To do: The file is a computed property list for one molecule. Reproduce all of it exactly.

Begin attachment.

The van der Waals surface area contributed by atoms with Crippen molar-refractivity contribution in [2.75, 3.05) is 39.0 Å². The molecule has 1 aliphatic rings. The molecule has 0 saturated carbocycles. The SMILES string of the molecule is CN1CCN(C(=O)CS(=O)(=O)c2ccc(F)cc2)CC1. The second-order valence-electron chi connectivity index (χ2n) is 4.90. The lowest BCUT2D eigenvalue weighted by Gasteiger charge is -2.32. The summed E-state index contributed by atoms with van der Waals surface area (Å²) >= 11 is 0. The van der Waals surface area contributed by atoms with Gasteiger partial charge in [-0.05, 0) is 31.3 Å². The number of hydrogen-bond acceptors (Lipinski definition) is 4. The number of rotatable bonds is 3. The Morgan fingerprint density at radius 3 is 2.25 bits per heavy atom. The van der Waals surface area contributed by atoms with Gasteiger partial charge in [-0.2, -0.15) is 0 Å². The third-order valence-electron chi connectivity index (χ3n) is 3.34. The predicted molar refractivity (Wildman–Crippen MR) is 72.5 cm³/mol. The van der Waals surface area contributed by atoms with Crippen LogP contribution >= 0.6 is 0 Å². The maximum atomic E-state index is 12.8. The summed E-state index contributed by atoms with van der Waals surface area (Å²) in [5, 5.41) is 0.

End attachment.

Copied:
The van der Waals surface area contributed by atoms with Crippen molar-refractivity contribution in [2.75, 3.05) is 39.0 Å². The molecule has 1 aliphatic rings. The molecule has 0 saturated carbocycles. The SMILES string of the molecule is CN1CCN(C(=O)CS(=O)(=O)c2ccc(F)cc2)CC1. The second-order valence-electron chi connectivity index (χ2n) is 4.90. The lowest BCUT2D eigenvalue weighted by Gasteiger charge is -2.32. The summed E-state index contributed by atoms with van der Waals surface area (Å²) >= 11 is 0. The van der Waals surface area contributed by atoms with Gasteiger partial charge in [-0.05, 0) is 31.3 Å². The number of hydrogen-bond acceptors (Lipinski definition) is 4. The number of rotatable bonds is 3. The Morgan fingerprint density at radius 3 is 2.25 bits per heavy atom. The van der Waals surface area contributed by atoms with Gasteiger partial charge in [-0.2, -0.15) is 0 Å². The third-order valence-electron chi connectivity index (χ3n) is 3.34. The predicted molar refractivity (Wildman–Crippen MR) is 72.5 cm³/mol. The van der Waals surface area contributed by atoms with Crippen LogP contribution >= 0.6 is 0 Å². The maximum atomic E-state index is 12.8. The summed E-state index contributed by atoms with van der Waals surface area (Å²) in [5, 5.41) is 0.